Why? Because a whopping 44% of consumers surveyed say they expect more from their brands this year and are willing to switch if there is no delivery.
So, loving a brand and being faithful to it are two very different things.
December 20, 2011
Today is a grim day in the world of brand naming.
What actually caught my eye was another piece of bad news.
Despite an endorsement from Shaq, the Chinese apparel company Li Ning Co. failed to break into the American market.
The company is named after the towering Chinese athlete you may have seen at the last Olympic games. Their aggressive bid to take up headspace with the American consumer seems to have fallen short.
The fact is, beyond Chinese borders, Chinese brands are a challenge to establish. Studies show that 83% of consumers outside of China are unable to name one Chinese brand or company.
China's most valuable 50 brands have a combined value of $325 billion. Compare that to Apple's $153 billion, Google's $111 billion and IBM's $101 billion. Yup. Those three companies alone have more brand value.
The Asia Times, published an article entitled, China's Brands in the Shadows, which quoted a marketing professor referring to the top Chinese brands as "invisible dragons."
There are many reasons for this. From a lack of creativity in the "command-control" structure of Chinese companies to the typical North American reluctance to attach value to things "Made in China" despite the popularity of companies like Apple and Nike who sell Chinese made products.
Another problem may be China's inward looking marketing.
But I might add that there are clear naming problems here.
Think about it. Would you buy sneakers from a brand called Li Ning? It sounds like Lining. As in, "the sidelines."
The country's biggest Internet service portal is called Tencent. Yeah, Ten Cent.
And China's largest casual clothing retailer? Metersbonwe. Try saying that ten times fast or slow.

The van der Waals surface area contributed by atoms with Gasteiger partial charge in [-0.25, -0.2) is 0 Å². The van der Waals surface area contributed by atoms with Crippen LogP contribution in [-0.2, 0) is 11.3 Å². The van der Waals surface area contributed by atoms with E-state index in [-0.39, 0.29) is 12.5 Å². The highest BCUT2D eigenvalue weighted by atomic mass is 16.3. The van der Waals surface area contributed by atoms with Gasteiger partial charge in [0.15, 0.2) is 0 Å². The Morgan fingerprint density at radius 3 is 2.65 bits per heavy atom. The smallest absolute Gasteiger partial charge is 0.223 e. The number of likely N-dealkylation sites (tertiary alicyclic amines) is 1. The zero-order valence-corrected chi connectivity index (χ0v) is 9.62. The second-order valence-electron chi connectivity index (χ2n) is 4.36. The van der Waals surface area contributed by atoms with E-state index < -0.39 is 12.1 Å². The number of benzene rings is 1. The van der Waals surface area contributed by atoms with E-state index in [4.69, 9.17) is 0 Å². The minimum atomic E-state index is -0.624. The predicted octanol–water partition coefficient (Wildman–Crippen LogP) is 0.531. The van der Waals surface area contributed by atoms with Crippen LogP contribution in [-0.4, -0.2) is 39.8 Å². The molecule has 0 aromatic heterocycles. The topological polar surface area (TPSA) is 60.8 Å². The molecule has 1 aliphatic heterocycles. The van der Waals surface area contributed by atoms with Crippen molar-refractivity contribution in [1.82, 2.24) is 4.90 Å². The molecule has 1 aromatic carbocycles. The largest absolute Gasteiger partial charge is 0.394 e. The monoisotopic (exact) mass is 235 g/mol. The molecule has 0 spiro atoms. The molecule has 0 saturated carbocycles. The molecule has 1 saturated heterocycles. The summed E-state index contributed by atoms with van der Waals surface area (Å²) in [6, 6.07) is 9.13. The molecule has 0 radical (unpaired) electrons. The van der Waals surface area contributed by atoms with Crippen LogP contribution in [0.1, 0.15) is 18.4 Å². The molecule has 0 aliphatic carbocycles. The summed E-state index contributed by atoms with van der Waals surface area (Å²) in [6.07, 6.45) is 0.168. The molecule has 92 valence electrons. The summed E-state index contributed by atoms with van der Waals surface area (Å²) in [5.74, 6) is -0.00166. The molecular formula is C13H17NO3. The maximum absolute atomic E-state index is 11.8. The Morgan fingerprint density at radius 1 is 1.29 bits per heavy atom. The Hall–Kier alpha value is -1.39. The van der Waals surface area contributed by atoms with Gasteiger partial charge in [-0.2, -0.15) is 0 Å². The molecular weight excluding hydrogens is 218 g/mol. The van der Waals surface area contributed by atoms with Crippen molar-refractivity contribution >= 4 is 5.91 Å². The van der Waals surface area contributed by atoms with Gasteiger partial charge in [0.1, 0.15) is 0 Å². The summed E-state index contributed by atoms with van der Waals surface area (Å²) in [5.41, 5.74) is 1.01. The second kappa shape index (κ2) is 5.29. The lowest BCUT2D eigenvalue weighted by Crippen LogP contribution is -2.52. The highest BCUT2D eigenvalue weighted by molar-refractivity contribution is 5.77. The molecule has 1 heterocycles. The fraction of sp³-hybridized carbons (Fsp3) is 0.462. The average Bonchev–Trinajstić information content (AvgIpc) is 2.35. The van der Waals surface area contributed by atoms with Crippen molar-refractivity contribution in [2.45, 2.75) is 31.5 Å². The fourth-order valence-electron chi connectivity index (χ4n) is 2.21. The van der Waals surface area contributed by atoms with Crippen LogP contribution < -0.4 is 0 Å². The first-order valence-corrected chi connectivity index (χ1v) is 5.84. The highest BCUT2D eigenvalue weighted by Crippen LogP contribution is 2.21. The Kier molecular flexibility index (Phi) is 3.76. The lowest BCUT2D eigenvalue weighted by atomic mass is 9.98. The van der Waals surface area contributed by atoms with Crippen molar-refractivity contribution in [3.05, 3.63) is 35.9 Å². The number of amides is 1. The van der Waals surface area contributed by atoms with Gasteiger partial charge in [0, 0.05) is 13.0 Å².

November 28, 2011
Cyber Monday commences and sales may hit a new record. Think a projected $1.2 billion, up from $1 billion last year.
Black Friday, of course, was a a commercial success this year.
But did you know that the origin of the Black Friday name came from the headaches caused by the traffic jams and crowds in Philadelphia? The police hated the day, and dubbed it accordingly, and only recently has it been repurposed.
The name "Cyber Monday," of course, came about when The New York Times noted that "millions of otherwise productive working Americans, fresh off a Thanksgiving weekend of window shopping, were returning to high-speed Internet connections at work Monday and buying what they liked."
The Feds have took notice of this day, too, and have nabbed 130+ domain names as part of "their continued crackdown on counterfeit and piracy-related websites."
The Department of Justice (DOJ) and Immigration and Customs Enforcement (ICE) have carried on with "Operation In Our Sites", nailing the bad guys who sell and trade counterfeit merchandise unfairly online.
Or, as Gawker puts it, "The federal government has once again made it harder to find the best online shopping spots for all your counterfeit sports jersey and fake Louis Vuitton bag holiday shopping needs. Why? Because they want your family's holiday gift-giving experience to be authentic."
So protection of brand names remains a priority today, rightly so.
But just recall that there are more days to look forward to, and they have even more creative names. Try "Magenta Saturday," created by T-Mobile, who on November 19th were selling cell phones at a discounted price.
Mattel has already held a "Pink Friday" and "Blue Friday" to reach girls and boys respectively.
And one outdoor chain is offering us "Camo Thursdays."
Heck, Amex has even held "Small Business Saturday."
But Green Tuesday is one of the more interesting days. This is from Green America, who offers us environmentally-friendly gifts made from, among other things, recycled nuclear bombs.